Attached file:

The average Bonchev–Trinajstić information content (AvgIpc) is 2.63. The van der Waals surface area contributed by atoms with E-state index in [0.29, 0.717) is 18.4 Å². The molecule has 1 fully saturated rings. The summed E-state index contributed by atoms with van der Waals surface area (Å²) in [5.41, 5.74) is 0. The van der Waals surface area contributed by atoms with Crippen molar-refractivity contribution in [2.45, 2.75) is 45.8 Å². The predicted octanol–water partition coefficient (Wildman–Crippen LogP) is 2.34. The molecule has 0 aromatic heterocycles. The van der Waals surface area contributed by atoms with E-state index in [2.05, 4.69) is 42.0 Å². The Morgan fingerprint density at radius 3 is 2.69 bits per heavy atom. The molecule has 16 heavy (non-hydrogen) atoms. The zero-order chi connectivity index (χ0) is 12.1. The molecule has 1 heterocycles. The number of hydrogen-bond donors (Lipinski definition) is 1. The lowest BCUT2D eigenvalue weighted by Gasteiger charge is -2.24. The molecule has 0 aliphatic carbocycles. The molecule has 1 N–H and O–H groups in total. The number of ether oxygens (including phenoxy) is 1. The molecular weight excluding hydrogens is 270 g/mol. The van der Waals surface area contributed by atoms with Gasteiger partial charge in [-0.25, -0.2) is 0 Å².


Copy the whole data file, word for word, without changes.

The average Bonchev–Trinajstić information content (AvgIpc) is 2.63. The van der Waals surface area contributed by atoms with E-state index in [0.29, 0.717) is 18.4 Å². The molecule has 1 fully saturated rings. The summed E-state index contributed by atoms with van der Waals surface area (Å²) in [5.41, 5.74) is 0. The van der Waals surface area contributed by atoms with Crippen molar-refractivity contribution in [2.45, 2.75) is 45.8 Å². The predicted octanol–water partition coefficient (Wildman–Crippen LogP) is 2.34. The molecule has 0 aromatic heterocycles. The van der Waals surface area contributed by atoms with E-state index in [2.05, 4.69) is 42.0 Å². The Morgan fingerprint density at radius 3 is 2.69 bits per heavy atom. The molecule has 16 heavy (non-hydrogen) atoms. The zero-order chi connectivity index (χ0) is 12.1. The molecule has 1 heterocycles. The number of hydrogen-bond donors (Lipinski definition) is 1. The lowest BCUT2D eigenvalue weighted by Gasteiger charge is -2.24. The molecule has 0 aliphatic carbocycles. The molecule has 1 N–H and O–H groups in total. The number of ether oxygens (including phenoxy) is 1. The molecular weight excluding hydrogens is 270 g/mol. The van der Waals surface area contributed by atoms with Gasteiger partial charge in [-0.25, -0.2) is 0 Å².